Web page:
In this illuminating and deeply moving memoir, a former American military intelligence officer goes beyond traditional Cold War espionage tales to tell the true story of her family—of five women separated by the Iron Curtain for more than forty years, and their miraculous reunion after the fall of the Berlin Wall.
Forty Autumns makes visceral the pain and longing of one family forced to live apart in a world divided by two. At twenty, Hanna escaped from East to West Germany. But the price of freedom—leaving behind her parents, eight siblings, and family home—was heartbreaking. Uprooted, Hanna eventually moved to America, where she settled down with her husband and had children of her own.
Growing up near Washington, D.C., Hanna’s daughter, Nina Willner became the first female Army Intelligence Officer to lead sensitive intelligence operations in East Berlin at the height of the Cold War. Though only a few miles separated American Nina and her German relatives—grandmother Oma, Aunt Heidi, and cousin, Cordula, a member of the East German Olympic training team—a bitter political war kept them apart.
In Forty Autumns, Nina recounts her family’s story—five ordinary lives buffeted by circumstances beyond their control. She takes us deep into the tumultuous and terrifying world of East Germany under Communist rule, revealing both the cruel reality her relatives endured and her own experiences as an intelligence officer, running secret operations behind the Berlin Wall that put her life at risk.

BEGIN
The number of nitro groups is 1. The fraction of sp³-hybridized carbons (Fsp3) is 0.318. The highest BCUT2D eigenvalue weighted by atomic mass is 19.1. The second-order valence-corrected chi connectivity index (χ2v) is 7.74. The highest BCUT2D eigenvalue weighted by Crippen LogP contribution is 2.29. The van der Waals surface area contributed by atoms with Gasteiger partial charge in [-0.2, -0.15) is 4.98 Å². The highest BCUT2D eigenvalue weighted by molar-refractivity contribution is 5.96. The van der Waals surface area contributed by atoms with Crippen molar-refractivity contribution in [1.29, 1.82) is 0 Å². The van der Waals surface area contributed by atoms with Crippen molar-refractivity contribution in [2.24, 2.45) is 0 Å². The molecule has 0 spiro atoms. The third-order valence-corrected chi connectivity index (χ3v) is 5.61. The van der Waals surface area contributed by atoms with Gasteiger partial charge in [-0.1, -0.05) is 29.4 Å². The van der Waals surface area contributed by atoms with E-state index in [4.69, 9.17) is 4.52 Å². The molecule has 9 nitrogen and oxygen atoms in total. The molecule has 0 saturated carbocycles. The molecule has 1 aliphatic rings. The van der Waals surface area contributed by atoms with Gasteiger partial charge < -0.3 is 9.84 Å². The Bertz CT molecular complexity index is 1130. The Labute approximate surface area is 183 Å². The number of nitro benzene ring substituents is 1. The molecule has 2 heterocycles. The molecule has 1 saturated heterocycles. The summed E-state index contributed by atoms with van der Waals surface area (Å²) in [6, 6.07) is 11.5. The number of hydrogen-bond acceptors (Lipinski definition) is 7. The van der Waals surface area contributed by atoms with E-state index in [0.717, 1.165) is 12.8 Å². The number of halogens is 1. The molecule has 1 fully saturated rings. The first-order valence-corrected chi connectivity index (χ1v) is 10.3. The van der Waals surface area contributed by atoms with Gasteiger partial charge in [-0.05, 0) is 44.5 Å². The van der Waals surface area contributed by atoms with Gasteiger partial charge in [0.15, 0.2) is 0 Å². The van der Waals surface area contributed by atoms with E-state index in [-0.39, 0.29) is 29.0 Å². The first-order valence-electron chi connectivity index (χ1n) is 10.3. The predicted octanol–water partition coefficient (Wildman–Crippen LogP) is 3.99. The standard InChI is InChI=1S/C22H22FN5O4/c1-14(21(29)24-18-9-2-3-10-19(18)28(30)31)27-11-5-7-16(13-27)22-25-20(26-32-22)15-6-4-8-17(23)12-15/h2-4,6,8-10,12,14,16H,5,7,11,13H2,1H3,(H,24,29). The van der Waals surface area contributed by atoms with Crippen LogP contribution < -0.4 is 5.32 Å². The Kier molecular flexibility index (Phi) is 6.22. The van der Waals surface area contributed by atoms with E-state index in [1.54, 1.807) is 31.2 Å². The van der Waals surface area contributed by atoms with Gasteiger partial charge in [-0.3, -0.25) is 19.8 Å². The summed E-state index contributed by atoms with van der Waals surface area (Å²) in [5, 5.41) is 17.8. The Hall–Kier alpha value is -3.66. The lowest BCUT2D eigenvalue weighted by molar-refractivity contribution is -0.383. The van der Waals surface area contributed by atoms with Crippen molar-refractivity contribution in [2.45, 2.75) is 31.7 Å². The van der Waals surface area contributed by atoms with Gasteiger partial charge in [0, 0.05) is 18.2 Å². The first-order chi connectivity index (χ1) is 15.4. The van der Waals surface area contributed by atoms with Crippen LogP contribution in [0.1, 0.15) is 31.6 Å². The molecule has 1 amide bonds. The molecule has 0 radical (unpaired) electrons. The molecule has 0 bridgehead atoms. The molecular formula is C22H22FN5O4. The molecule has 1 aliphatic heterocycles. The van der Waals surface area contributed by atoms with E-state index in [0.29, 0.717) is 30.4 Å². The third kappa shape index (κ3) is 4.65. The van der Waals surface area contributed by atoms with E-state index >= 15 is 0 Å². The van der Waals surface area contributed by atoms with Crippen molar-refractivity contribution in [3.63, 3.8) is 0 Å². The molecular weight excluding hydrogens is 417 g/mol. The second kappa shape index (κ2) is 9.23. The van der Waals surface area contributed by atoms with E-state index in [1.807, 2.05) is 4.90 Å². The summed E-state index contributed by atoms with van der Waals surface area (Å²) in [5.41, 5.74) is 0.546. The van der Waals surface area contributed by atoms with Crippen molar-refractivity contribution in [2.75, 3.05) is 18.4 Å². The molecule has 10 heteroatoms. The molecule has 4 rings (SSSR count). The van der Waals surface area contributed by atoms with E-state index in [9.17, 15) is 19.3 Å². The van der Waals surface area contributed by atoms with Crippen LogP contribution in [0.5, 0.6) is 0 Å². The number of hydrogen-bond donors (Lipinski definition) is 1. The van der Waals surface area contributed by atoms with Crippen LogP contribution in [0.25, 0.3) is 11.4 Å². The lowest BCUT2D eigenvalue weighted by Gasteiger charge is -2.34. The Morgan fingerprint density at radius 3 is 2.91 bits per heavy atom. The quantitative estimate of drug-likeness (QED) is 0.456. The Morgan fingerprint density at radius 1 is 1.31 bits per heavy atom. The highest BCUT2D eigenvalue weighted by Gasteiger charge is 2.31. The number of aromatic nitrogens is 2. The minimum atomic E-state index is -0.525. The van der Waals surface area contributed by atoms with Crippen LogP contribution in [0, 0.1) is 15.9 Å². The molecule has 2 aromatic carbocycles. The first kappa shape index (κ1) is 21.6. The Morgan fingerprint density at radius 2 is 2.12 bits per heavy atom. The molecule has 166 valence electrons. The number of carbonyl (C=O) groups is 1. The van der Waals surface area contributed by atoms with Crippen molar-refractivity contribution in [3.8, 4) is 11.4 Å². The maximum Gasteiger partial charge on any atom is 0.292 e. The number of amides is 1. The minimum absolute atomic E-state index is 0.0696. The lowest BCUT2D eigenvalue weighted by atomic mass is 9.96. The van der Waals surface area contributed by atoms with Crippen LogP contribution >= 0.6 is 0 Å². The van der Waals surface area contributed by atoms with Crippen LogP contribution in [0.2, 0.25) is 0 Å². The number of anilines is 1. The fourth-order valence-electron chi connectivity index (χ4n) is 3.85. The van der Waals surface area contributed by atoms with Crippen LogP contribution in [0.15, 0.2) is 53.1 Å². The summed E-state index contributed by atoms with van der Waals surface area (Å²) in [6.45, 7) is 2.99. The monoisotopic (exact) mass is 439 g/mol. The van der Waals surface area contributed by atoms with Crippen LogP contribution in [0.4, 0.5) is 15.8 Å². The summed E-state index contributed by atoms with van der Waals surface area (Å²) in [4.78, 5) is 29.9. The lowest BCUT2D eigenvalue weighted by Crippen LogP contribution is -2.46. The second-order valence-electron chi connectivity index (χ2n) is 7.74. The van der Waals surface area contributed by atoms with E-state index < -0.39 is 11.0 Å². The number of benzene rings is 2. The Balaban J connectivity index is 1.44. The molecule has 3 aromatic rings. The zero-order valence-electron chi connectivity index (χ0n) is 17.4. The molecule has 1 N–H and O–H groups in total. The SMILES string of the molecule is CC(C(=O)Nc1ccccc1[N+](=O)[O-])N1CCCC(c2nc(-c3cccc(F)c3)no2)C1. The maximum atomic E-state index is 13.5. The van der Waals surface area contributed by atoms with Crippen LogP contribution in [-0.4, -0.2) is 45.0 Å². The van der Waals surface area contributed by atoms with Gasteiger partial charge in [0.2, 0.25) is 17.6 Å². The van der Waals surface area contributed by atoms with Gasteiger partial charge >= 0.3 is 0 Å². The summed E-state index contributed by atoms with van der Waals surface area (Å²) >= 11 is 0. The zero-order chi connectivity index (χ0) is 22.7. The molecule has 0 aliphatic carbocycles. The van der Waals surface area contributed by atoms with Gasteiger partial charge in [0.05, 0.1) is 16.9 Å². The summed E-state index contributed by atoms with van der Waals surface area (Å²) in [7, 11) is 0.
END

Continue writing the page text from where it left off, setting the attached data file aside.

A personal look at a tenuous era that divided a city and a nation, and continues to haunt us, Forty Autumns is an intimate and beautifully written story of courage, resilience, and love—of five women whose spirits could not be broken, and who fought to preserve what matters most: family.
I have been eyeing this book for about a month. I have wanted to check it out. I finally got the chance to. This book is way better then I imagined it to be. Sometimes I go into a nonfiction or memoir looking for the history and connection with the people. I experienced this while reading this book. Instantly, I felt that connection with Oma, Opa, Hanna, and Heidi to name a few.
Unless you really lived divided behind the "Iron Curtain" aka Great Wall; you have no idea what freedom, loss of family, and fear is all about. While I was lucky enough to have been adopted by my parents in the US, I might have gotten to understand a little more what it would have been like had I not been adopted. I was born in South Korea. I was so intertwined with everyone that when the Wall came down, I almost cried when Heidi and her husband traveled into West Germany and really felt true freedom. This book reminds us of the past. Yet, it also teaches us to be grateful for what we have and the important things in life. A treasure of a read!